The number of knife crimes In England and Wales has risen to a new record high, says the Office for National Statistics.
There were 46,265 offences in the 12 months to the end of March this year, up 6% from the previous year.
The figures, which do not include Greater Manchester Police, were partly driven by a 7% rise in London.
However, the ONS said there was a “significant” reduction in overall offending, which fell 9%.
There was also a large rise in cases of murder and manslaughter, with 683 deaths – though the total includes the 39 people found dead inside a lorry in Essex last October.
Excluding the Essex lorry deaths, homicides increased by 3%.
Of all the killings, 256 involved a knife or sharp object, up from 250 the year before.
There were 619 offences involving a corrosive substance – such as acid – the first time the figures have been published by the ONS.
The crime statistics appear to present a contradictory picture – with estimates from the survey suggesting a reduction in offending and the police figures showing a rise.
In fact, they’re measuring different things. The survey indicates how many people have experienced crime; the police data show how many offences have been reported to and recorded by forces.
For overall and long-term trends, the survey is more reliable. For instance, the ONS says there’s been a drop-off for the first time in six years in the proportion of adults saying they’ve been the victim of a sexual assault.
This is far more likely to be an accurate gauge of what’s happening than police figures, which rely to a large extent on the willingness of victims to come forward.
For some of the most serious – but comparatively less prevalent – offences, such as knife crime, the police figures are a better guide, though they make for depressing reading.
For the first time, data from the ONS Crime Survey captured the gender identity of victims of crime.
Those whose gender identity is different from that registered at birth were twice as likely (28%) to be a victim.
People of a mixed ethnic background were the most likely to have been a crime victim – 20% compared to 13% for white people. Those from an Asian background were also more likely to have experienced crime (15%).
The figures were also significantly higher for those who identified as gay, lesbian or bisexual – 21% compared to 14% of those who are straight.
These figures exclude fraud and computer use, which the ONS says are generally considered to be less targeted crimes.
However, the data from the survey, which is based on interviews with almost 34,000 people, suggest there was a 9% fall in overall offending.
The Office for National Statistics says this is a “significant” reduction, which was partly driven by steep falls in theft and criminal damage.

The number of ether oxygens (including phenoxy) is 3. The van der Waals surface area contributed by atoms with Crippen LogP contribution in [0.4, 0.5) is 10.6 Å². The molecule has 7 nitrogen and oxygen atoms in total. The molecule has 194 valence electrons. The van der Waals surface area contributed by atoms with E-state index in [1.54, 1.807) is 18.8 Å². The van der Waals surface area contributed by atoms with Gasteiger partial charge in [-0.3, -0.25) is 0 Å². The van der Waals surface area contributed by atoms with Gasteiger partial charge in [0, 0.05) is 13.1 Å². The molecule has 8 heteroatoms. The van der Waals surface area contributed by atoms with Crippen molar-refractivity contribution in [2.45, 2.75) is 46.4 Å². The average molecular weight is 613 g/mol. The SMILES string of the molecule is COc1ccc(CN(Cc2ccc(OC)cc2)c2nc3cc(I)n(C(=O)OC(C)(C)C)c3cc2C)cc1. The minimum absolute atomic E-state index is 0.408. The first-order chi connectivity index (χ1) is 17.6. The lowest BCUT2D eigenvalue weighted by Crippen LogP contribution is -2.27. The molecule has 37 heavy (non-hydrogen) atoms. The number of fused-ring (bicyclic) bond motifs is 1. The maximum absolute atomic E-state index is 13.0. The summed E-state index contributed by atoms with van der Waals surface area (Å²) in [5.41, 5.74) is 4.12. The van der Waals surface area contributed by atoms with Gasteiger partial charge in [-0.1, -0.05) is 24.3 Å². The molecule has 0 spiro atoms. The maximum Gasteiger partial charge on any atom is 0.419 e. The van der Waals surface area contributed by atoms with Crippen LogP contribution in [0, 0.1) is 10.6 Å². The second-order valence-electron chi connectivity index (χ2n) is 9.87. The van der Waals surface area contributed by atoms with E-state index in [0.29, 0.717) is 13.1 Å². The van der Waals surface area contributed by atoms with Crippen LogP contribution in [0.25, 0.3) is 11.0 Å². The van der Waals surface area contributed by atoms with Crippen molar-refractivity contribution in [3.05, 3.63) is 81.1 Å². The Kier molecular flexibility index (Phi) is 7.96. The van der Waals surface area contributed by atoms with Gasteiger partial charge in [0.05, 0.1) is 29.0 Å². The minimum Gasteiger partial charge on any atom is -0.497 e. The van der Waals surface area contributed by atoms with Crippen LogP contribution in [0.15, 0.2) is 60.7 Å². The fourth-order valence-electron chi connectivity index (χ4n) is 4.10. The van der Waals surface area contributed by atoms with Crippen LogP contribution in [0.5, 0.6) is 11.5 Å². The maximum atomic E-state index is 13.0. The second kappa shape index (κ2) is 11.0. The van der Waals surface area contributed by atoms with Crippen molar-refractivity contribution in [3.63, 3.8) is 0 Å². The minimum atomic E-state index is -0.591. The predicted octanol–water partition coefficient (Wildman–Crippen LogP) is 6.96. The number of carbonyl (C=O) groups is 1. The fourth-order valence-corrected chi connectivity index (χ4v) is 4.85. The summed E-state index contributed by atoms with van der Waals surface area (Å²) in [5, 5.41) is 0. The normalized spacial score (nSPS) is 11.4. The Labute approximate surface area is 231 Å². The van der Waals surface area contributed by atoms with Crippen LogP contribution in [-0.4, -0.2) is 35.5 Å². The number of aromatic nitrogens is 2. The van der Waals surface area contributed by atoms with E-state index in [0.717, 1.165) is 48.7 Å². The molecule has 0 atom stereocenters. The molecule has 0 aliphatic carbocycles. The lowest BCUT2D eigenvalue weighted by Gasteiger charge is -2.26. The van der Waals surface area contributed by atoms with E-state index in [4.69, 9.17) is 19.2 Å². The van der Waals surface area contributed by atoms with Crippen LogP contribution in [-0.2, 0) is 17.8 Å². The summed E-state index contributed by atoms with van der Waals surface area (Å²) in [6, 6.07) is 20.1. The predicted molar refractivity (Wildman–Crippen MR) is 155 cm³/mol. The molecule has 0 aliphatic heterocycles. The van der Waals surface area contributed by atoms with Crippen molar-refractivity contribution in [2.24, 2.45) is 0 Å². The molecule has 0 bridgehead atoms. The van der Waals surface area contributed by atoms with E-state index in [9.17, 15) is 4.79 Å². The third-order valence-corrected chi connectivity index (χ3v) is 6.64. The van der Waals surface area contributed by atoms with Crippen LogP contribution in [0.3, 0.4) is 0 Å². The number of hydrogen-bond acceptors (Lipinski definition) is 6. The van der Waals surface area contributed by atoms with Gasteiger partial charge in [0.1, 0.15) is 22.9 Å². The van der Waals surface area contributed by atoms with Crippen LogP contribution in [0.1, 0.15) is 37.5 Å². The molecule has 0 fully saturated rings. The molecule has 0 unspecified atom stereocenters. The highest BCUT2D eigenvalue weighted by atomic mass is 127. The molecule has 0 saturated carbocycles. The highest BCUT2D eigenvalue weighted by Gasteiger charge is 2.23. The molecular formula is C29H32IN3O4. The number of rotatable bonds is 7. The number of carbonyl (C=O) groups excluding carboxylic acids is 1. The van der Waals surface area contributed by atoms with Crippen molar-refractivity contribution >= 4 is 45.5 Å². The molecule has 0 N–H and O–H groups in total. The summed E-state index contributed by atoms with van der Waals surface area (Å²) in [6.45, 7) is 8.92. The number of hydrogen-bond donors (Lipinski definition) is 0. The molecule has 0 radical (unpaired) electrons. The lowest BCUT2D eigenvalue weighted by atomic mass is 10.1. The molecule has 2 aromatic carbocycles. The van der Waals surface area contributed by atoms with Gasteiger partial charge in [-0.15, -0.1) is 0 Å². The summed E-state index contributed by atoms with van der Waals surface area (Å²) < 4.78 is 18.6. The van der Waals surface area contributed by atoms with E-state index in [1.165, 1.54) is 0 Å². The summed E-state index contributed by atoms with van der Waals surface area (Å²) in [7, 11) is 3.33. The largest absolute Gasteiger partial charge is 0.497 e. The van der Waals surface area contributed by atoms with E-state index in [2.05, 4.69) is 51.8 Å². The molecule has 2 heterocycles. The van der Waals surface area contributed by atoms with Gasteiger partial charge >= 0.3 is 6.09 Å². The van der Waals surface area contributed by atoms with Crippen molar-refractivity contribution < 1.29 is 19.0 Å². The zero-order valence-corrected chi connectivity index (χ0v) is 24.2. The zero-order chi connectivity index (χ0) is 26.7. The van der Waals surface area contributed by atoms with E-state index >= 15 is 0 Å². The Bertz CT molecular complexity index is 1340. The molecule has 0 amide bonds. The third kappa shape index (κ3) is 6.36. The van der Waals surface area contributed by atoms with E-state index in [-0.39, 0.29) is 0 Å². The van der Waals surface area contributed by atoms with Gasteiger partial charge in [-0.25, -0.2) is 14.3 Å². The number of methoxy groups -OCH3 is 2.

Sophie Sanders, from the ONS’s centre for crime and justice, said: “Overall, crime rates were lower in the months leading up to the coronavirus pandemic than they were in early 2019.
“However, it will not be possible to say whether this would have come to represent a change from the trend in recent years, as the pandemic will have had an impact on the level and types of crime since March.”
Home Secretary Priti Patel said it was “extremely encouraging” to see a further fall in crime.
“This is a step in the right direction, but there will be no let-up in our relentless pursuit of criminals so that we can deliver justice for victims,” she said.
“We are recruiting 20,000 additional officers and giving police the powers and resources they need to keep our communities safe.”
The Police Federation of England and Wales, which represents rank-and-file officers, said that while it was “heartening” to see some crimes were coming down, it had “serious concerns” about the rise in homicide, knife crime, and robbery.
The organisation’s national chair, John Apter, said: “It is a tragedy these crimes continue to spiral as my colleagues are stretched to their limits, but with fewer officers available to be out on patrol it comes as no surprise.
“More than ever we need a visible presence and deterrent to violent crime. We need more officers available to deter and prevent these horrendous crimes and ease the burden on over-stretched colleagues.”
Meanwhile, the proportion of crimes in England and Wales that are solved has fallen to a new record low.
Just 7% of offences led to a suspect being charged or ordered to appear in court, in the 12 months to the end of March.
That compares with 8% the previous year and 16% in 2014-15, when the figures were first compiled in this way.
The Home Office, which published the data, said that is the equivalent of 33,460 fewer offences leading to a charge or court summons than last year.
The statistics, which cover forces in England and Wales excluding Greater Manchester Police, show 3.2% of sexual offences led to charges, down from 5.2% two years ago.
Only 1.4% of rape offences resulted in a prosecution.